Many of my clients and friends may be aware that I have been the National Chair of Women in Management (WiM) for the past three years. WiM works to support the career development of women across all sectors in the UK and Internationally.
Following on from an event in November at which Cherry Blair was guest speaker WIM and CMI have develop a White paper on Women in Leadership.
I am pleased to be able to share this White paper with you, which has been launched to coincide with International Women’s Day 2013. You can download via this link Women_in_Leadership The White paper looks at some of the main issues affecting the career development of women and outlining some of the ways these can be addressed. The also paper shows that pay gaps, the wrong role models, a weak talent pipeline and lack of self-confidence are amongst the biggest challenges holding back female managers.
The paper builds on the results of the National Management Salary Survey (NMSS), published annually by CMI and XpertHR, which in 2012 showed a lifetime pay gap of over £420,000 between female and male executives. It also features high profile contributors including Sandra Pollock (Women in Management), Cherie Blair, Baroness Prosser, Professor Susan Vinnicombe (Cranfield School of Management), Caroline Waters (BT), Liz Jackson (Great Guns Marketing) and Professor Tom Schuller (‘The Paula Principle’).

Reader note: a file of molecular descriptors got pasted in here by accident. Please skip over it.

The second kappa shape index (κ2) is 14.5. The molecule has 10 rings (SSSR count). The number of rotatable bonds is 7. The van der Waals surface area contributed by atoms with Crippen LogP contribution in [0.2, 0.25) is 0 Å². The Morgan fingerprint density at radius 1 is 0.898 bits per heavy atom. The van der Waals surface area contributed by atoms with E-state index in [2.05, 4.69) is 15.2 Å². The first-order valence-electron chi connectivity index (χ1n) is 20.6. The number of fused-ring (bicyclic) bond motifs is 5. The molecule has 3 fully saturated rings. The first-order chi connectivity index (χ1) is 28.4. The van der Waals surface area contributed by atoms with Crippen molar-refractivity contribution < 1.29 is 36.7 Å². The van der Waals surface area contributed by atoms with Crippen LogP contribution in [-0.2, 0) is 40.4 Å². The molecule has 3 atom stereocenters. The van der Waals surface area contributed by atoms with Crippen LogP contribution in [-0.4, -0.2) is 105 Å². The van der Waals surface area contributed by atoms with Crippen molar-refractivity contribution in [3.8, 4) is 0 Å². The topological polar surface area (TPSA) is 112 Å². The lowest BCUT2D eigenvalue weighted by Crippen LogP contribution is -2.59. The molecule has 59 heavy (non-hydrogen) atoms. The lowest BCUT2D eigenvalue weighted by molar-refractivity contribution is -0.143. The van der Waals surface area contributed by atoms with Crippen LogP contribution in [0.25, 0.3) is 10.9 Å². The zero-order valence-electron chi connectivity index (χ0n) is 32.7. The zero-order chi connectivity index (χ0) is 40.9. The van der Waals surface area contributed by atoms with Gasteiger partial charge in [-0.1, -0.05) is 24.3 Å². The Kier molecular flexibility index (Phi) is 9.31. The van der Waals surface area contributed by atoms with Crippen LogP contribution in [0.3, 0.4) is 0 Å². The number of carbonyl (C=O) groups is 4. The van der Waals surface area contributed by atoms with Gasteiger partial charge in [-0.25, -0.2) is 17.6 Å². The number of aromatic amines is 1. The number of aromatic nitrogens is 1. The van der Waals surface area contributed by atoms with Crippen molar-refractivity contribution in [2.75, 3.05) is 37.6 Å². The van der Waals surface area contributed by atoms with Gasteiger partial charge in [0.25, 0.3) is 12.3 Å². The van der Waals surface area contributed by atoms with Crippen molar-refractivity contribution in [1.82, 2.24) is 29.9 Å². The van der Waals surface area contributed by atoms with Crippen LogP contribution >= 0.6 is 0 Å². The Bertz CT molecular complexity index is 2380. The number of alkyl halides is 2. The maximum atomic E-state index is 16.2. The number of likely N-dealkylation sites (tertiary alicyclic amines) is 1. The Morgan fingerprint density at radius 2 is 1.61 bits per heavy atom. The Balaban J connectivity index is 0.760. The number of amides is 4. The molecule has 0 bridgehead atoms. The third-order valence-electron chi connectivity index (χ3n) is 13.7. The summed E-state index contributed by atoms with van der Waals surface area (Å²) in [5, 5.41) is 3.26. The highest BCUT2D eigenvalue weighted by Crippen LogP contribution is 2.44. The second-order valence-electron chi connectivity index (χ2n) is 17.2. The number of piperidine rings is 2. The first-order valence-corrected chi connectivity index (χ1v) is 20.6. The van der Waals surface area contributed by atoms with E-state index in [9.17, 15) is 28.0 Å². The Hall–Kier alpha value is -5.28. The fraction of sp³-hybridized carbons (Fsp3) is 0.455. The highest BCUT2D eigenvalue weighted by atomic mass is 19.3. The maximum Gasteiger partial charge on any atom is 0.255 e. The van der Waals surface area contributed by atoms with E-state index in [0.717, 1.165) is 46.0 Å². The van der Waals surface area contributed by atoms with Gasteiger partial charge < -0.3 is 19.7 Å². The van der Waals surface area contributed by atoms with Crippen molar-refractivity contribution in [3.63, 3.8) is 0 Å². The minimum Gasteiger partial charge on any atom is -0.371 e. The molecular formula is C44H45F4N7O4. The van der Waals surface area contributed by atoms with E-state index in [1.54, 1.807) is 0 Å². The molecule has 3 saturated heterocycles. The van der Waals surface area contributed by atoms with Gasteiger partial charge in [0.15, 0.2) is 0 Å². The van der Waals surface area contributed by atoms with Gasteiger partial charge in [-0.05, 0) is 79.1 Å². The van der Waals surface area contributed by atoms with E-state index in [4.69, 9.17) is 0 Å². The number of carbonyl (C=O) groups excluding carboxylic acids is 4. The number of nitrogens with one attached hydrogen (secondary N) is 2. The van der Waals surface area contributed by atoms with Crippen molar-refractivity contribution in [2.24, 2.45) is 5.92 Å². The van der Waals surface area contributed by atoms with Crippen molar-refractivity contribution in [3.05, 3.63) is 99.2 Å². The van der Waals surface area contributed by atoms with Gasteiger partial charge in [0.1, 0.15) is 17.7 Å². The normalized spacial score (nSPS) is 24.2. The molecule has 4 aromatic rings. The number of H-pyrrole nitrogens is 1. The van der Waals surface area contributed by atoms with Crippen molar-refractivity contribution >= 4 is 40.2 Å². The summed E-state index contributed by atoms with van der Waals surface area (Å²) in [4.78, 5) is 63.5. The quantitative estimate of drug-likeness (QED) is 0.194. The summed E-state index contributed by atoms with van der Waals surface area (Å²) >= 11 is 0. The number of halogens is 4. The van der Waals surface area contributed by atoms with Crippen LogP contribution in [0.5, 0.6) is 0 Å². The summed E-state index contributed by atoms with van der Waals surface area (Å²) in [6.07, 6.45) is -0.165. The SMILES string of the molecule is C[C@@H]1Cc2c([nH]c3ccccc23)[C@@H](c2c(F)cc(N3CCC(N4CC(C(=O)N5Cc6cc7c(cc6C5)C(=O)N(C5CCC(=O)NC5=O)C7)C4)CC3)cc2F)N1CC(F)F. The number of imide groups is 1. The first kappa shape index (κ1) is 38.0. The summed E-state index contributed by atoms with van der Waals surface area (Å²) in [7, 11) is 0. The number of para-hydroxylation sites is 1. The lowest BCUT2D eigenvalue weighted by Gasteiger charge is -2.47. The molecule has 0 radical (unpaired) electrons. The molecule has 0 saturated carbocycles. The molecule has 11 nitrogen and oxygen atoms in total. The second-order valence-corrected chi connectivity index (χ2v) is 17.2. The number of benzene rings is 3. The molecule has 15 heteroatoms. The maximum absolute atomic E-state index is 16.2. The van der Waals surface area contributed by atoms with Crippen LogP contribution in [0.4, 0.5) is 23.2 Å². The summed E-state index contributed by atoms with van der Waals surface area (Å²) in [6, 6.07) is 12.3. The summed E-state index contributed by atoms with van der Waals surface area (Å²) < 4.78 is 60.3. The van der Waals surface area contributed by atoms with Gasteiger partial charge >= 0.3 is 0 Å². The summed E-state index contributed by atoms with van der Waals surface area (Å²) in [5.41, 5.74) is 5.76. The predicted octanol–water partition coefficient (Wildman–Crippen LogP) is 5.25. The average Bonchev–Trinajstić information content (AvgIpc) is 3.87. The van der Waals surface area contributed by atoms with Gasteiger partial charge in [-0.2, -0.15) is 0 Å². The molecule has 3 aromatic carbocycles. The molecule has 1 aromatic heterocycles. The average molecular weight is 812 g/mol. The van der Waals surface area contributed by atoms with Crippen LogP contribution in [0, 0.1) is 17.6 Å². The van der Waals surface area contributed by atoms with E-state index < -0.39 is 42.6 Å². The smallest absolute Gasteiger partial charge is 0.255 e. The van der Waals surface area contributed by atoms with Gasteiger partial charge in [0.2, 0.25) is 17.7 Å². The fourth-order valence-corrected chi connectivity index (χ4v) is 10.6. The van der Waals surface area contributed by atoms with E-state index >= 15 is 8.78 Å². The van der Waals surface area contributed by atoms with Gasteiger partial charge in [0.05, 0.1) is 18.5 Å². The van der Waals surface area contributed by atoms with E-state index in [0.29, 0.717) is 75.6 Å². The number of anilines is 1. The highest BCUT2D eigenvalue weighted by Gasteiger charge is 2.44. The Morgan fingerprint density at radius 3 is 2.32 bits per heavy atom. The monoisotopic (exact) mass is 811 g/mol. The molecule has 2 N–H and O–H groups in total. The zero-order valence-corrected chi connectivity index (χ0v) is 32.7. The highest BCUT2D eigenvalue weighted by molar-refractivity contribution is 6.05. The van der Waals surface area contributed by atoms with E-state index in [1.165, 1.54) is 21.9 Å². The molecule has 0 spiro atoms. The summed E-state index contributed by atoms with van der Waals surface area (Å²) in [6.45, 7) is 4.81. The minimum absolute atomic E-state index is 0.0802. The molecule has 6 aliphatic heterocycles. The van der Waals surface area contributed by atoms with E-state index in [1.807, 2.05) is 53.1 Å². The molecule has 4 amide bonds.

The paper also includes a range of practical recommendations for employers/line managers, individual women and government.
Responding to the announcement Minister for Woman and Equalities, Maria Miller, said:
“I am very pleased that the Chartered Management Institute have signed up to the Government’s Think, Act, Report initiative. It is important that companies have a diverse range of people at every level. What is good for equality is also good for business – quite simply companies make better decisions when their staff are drawn from the widest pool, as they understand their market and their customers better.”
We hope that you find the paper enlightening and engaging and useful, but most of all you will find some methods either for yourself, colleagues or team members to further support your female counterparts in their career development and in making a great contribution of business and the workplace.